See, e.g., Osband v. United Airlines, Inc., 981 P.2d 616, 620 (Colo. App. 1998).
See, e.g., Aquino v. Asiana Airlines, Inc., 105 Cal. App. 4th 1272 (2003) (breach of contract claim not preempted because no state policy involved); Levy v. Delta Airlines , 2004 WL 2222149 (S.D.N.Y. 2004) (holding a routine breach of contract claim survived preemption but failed on the merits); Watkins v. Northwest Airlines, Inc., 2005 WL 318578 (Pa. Sup. Ct. 2005) (same); see also 149 A.L.R. FED. 299 (2005). But see Leonard v. N.W. Airlines, Inc., 605 N.W.2d 425, 431 (Minn. Ct. App. 2000) (breach of contract claim preempted where state laws or policies “enlarged or enhanced” a passenger’s rights); Boon Ins. Agency, Inc. v. Am Airlines, Inc., 17 S.W.3d 52, 58-59 (Tex. App. 2000) (breach of contract claim regarding a reissue fee was preempted where party relied on state law to modify the contract); Howell v. Alaska Airlines, Inc., 99 Wash. App. 646 (2000) (breach of contract claim based upon airline’s refusal to provide a refund for a nonrefundable ticket was preempted because of reference to state laws).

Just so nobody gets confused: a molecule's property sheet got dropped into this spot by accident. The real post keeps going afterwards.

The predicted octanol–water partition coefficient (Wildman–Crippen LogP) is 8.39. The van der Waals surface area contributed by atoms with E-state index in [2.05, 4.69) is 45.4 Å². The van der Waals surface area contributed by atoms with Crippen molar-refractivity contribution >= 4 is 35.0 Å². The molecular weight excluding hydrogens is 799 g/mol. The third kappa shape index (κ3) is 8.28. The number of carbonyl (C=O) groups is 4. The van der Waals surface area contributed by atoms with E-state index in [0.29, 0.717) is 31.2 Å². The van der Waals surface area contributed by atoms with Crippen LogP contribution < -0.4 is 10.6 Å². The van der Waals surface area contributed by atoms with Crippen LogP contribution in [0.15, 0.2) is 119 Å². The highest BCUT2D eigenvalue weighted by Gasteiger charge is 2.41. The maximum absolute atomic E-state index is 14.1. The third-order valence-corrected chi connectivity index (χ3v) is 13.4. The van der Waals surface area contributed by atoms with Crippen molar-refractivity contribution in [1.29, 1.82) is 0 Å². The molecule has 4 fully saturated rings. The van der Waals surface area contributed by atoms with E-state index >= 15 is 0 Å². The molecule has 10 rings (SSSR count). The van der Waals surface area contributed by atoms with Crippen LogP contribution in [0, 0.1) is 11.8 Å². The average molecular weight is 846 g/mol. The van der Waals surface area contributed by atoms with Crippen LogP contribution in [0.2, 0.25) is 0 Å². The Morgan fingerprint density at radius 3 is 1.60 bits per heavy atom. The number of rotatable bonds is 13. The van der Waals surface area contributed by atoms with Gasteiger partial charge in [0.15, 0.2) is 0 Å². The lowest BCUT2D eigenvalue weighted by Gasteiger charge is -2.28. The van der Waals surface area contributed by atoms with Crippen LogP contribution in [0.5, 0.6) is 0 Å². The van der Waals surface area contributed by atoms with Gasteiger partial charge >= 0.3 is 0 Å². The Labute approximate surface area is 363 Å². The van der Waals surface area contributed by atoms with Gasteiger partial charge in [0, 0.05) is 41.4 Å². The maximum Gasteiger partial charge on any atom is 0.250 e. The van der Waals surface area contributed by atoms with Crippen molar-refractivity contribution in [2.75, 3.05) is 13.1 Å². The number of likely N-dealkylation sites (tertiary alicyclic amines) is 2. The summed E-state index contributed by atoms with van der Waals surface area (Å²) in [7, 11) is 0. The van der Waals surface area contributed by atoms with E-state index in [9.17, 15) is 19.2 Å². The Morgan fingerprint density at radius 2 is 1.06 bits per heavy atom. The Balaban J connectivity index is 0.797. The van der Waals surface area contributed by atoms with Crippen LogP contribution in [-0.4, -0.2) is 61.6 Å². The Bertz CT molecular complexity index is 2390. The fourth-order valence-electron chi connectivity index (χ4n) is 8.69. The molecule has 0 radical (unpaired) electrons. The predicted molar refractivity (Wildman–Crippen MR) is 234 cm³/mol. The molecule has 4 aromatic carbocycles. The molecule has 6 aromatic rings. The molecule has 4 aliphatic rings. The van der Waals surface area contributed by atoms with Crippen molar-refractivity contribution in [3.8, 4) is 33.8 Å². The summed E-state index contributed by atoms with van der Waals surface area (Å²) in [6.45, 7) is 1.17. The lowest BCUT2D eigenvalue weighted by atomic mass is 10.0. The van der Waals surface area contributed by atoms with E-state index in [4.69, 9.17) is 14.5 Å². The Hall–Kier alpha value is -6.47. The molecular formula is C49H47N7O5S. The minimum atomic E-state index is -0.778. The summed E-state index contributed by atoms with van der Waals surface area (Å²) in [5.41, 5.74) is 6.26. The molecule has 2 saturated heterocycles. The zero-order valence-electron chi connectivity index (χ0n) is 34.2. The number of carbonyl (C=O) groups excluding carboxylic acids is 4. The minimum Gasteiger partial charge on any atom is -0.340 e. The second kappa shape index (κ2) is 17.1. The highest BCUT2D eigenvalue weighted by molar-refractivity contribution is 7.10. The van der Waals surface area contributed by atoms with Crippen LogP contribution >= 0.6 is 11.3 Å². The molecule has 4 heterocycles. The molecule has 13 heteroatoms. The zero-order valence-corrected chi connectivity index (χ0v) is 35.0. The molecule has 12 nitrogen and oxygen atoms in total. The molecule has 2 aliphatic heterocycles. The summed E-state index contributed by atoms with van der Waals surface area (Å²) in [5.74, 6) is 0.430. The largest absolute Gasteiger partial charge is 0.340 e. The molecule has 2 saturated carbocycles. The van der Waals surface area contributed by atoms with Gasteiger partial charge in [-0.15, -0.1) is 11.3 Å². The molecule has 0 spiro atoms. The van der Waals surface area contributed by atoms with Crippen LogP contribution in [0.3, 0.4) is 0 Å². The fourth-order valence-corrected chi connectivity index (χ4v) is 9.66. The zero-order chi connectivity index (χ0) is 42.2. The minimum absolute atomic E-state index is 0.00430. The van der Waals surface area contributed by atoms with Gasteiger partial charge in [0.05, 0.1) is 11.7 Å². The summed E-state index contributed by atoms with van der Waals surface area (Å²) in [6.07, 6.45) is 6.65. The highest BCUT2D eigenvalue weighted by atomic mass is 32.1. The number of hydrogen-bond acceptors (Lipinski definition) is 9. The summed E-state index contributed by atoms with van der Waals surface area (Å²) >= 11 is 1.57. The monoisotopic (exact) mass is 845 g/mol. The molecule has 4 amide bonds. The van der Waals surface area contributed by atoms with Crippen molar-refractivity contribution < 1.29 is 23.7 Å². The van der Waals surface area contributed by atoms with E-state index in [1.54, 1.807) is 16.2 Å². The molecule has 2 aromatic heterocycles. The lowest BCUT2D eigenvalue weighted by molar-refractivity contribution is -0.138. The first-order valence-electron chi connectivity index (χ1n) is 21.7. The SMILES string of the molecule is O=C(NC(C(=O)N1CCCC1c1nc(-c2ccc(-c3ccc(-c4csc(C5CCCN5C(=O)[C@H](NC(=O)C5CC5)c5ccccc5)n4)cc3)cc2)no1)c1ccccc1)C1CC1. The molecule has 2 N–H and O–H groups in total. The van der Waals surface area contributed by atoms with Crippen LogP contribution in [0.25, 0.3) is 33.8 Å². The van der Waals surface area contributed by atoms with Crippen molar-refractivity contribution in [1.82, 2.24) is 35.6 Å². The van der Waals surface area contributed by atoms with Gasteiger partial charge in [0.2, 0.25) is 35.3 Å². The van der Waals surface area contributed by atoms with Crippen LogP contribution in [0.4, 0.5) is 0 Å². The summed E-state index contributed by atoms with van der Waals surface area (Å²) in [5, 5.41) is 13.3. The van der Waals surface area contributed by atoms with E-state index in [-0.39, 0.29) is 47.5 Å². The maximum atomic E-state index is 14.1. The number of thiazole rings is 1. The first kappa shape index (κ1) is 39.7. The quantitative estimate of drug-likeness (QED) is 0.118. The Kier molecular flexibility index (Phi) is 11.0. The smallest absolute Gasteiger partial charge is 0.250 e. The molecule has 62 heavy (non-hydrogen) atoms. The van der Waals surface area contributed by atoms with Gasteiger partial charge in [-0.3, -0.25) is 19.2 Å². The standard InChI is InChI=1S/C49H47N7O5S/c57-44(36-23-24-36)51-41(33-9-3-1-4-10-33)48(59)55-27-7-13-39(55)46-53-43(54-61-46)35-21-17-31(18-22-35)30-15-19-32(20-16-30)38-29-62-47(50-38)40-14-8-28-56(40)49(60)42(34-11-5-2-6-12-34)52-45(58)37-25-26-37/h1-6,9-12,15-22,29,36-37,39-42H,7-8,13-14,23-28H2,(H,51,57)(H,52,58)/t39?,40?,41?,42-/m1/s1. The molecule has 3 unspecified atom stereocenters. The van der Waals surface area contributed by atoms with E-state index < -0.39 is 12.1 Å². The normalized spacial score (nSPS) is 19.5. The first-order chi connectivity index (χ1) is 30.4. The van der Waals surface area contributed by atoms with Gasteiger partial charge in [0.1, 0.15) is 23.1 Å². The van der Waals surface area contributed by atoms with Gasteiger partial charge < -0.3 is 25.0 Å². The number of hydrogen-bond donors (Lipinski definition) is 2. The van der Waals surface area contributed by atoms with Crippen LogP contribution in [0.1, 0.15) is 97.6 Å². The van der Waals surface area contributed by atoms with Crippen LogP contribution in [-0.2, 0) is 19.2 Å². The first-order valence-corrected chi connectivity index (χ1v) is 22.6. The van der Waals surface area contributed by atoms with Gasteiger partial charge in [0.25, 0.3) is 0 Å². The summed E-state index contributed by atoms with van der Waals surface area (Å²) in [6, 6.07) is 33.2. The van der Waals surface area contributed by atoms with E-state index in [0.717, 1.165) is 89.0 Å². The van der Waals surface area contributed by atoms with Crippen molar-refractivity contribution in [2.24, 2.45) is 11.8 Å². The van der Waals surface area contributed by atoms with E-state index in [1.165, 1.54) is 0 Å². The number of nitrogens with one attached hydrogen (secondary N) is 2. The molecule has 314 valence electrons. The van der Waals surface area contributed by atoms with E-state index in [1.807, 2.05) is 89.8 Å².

Osband, 981 P.2d at 622.
Id. at 622.
Monzigo v. Alaska Air Group, Inc., 2005 WL 1060551, No. S-11240 (Alaska May 6, 2005). This opinion has not been released for publication in the permanent law reports. Until released, it is subject to revision or withdrawal.
Id. at *5.
Lyn-Lea Travel Corp. d/b/a First Class Itn’l Travel Mgmt. v. American Airlines, Inc., 283 F.3d 282 (5th Cir. 2002).
Id. at 289-90.